Be careful of small bones and grizzle. A lodged chicken bone or grizzle from slow-cooked chicken can be lethal. It's best if a parent carefully separate meat from bones and give just boneless meat to younger children under 10. This will prevent potential choking. Teach your children to eat slowly and always feel for bones with their fingers before putting a piece of delicious chicken or duck into their mouth. This goes for adults too.
You'd be shocked if you knew how many children choke and die on pieces of bone, hotdogs, popcorn and peanuts. Ever notice that you often get hiccups after eating one or two bites of a hotdog or soft pretzel? Hiccups are one of God's amazing creations. God gave the human body hiccups to prevent us from literally eating ourselves to death. You get hiccups because you're eating too fast. Different foods require different speeds to eat. If you chew a hotdog well, then you won't get any hiccups. It's when you take a bite and swallow that the body panics and says whoa!!! It's proper and healthy to chew one's food several times anyway. Children should be taught to eat slow, enjoy what God has put before them, and chew several times to help the stomach and not get hiccups.
Freeze any meat that you're not going to use within a couple days. It's ok to refreeze meat too. I do it all the time. Sometimes I have a hectic day and grab a bite to eat instead of cooking at home. If I have more meat in the refrigerator that I can cook in the next 2 days (or am not certain), I just go ahead and freeze it; better safe than sorry. I always store my fresh garlic cloves in the freezer in a freezer bag. I run garlic cloves under warm water when I need it and they thaw in under 10 seconds. It works great. Literally, after 10 seconds you can put them in a garlic press and they'll go right through.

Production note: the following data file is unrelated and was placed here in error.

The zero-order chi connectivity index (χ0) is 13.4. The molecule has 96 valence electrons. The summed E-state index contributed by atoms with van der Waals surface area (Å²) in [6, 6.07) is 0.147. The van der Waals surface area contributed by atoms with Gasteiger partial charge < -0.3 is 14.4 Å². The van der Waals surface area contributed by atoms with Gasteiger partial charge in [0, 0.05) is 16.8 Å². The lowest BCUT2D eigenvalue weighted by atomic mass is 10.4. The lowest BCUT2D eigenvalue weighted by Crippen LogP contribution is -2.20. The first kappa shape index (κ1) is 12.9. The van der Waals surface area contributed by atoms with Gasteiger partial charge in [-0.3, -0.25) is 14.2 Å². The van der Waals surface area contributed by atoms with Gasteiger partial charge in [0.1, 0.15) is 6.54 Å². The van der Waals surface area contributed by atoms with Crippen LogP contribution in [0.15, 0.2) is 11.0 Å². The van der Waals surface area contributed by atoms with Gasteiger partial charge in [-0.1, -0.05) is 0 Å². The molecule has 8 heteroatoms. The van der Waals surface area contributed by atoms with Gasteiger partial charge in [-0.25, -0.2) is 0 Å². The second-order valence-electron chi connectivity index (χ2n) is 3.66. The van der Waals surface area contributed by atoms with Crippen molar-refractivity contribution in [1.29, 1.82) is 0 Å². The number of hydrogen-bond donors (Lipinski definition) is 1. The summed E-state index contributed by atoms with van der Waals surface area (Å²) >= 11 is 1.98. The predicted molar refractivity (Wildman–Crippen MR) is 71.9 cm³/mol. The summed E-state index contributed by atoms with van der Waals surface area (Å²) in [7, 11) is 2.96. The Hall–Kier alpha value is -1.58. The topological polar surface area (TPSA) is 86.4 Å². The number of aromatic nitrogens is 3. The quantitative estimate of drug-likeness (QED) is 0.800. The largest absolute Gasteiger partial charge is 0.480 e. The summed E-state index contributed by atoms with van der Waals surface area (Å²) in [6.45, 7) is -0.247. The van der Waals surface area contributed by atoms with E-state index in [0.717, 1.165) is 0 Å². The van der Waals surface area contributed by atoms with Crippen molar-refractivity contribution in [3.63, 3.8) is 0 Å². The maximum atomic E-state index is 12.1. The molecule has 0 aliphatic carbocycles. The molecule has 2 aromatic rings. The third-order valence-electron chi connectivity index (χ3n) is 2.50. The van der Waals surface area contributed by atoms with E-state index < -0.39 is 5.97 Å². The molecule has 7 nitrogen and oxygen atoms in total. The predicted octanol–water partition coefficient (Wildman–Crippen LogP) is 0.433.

Turn your refrigerator's thermostat down cold, just above freezing. By just turning your refrigerator's thermostat colder, all your foods will last MUCH longer. At higher settings, food will spoil in your refrigerator within 2 weeks; but at 35 degrees foods will last 6-8 weeks. I always store my loaves of store bought bread in my refrigerator, because bread spoils within a week where I live in more warmer and humid weather. If your eggs freeze, then turn the thermostat up just a tiny bit. I would rather deal with slightly frozen food than throw a bunch of food in the garbage or feel pressured to eat a bunch of food before it spoils. Turning my refrigerator down cold was one of the best things I've done in my little kitchen world. meats can last a month at cold temperatures.
ASK THE MEATMAN
Chinese BBQ Pork Loin Roast
General Safety In The Kitchen
Food Born illnesses can be fatal. Most people die from food poisoning, such as picking your own wild mushrooms. Never do that unless you really know what you're eating. Improper canning techniques can lead to deadly botulism. The process is simple, but must be done correctly. Never eat food from a bulged can, a possible sign of Botulism. Also, allergic reactions to peanuts, sea food and yeast can be life-threatening. Simple food preparation techniques and basic safety precautions can prevent your loved ones or others from getting sick.